It’s Nashville’s new parlor game, poring over the “English First” petition to see who’s signed up for xenophobia. One name that sticks out? Judge Carol Soloman. Why would the judge who presides over Nashville’s family court, hearing cases involving scores of immigrants, favor such a Charter amendment?
We asked Soloman to explain her petition signature, and here’s what she said:
“It’s my philosophy that democracy is strong and everybody ought to have the right to vote on issues that are important. A dear friend of mine asked me to sign it. I thought, well, you know, if it’s on the ballot, the people are good. We have a good city. It’ll be defeated handily.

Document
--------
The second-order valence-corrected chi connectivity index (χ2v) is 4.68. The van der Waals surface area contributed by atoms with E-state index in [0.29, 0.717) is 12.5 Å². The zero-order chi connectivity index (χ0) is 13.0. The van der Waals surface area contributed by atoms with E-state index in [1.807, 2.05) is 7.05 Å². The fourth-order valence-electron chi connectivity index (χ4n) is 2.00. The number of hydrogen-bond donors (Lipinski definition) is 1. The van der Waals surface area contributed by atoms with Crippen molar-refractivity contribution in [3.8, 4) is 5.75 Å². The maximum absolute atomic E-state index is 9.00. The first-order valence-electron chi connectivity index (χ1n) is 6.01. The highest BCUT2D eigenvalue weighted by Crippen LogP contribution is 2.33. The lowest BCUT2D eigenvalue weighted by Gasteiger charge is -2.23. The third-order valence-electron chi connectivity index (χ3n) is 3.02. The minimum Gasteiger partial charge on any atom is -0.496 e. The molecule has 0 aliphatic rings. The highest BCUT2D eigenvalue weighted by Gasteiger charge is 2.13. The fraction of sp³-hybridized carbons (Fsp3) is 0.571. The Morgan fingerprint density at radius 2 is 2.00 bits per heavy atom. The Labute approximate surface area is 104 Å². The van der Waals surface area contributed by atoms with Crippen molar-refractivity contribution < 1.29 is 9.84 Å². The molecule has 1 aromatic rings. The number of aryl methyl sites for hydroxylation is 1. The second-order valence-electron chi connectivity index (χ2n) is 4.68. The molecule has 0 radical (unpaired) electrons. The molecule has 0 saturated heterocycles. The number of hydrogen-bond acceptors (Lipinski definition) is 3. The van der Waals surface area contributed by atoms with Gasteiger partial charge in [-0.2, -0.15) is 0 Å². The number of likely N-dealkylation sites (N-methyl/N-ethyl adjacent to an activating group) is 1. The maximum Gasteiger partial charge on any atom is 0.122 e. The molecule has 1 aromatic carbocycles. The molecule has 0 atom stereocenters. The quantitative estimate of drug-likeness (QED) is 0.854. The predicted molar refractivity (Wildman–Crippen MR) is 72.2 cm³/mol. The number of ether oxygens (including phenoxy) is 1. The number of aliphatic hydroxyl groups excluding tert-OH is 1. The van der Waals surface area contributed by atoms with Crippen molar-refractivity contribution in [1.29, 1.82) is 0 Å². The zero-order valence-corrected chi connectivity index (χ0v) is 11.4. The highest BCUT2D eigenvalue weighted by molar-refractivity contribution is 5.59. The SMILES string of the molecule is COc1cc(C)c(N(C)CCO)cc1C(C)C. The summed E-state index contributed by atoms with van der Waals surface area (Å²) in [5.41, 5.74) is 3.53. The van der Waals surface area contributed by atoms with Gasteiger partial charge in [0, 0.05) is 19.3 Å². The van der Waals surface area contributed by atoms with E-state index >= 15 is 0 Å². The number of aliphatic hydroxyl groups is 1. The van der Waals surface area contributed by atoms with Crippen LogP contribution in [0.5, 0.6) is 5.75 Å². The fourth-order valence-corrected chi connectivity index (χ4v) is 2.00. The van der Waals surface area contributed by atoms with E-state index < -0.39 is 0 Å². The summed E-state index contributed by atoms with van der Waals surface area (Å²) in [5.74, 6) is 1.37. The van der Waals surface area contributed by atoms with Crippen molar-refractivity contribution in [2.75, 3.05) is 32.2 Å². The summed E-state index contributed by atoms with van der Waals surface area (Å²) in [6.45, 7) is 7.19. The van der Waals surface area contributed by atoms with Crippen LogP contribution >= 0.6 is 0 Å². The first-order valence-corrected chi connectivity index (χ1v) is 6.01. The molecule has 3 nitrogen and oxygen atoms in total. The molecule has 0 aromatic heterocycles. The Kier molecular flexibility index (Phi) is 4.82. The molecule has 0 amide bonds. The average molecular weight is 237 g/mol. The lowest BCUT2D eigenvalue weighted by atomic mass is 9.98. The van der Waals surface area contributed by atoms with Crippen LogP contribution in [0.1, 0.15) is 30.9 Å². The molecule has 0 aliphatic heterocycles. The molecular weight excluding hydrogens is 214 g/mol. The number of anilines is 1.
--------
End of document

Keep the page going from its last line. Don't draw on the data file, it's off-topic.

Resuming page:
“I wouldn’t vote for it. I think it’s a terrible initiative. It’s misleading. They call it English First. They mean English Only.”
Soloman says she wouldn’t sign a second petition to hold a special election on “English First” because it would cost $350,000.
"We have higher priorities," she says. When “English First” supporters sent her a postcard to sign for the special election, she says, “I tore it up in many pieces. Our priority is not to be mean-spirited. Our priority is to have a good community.”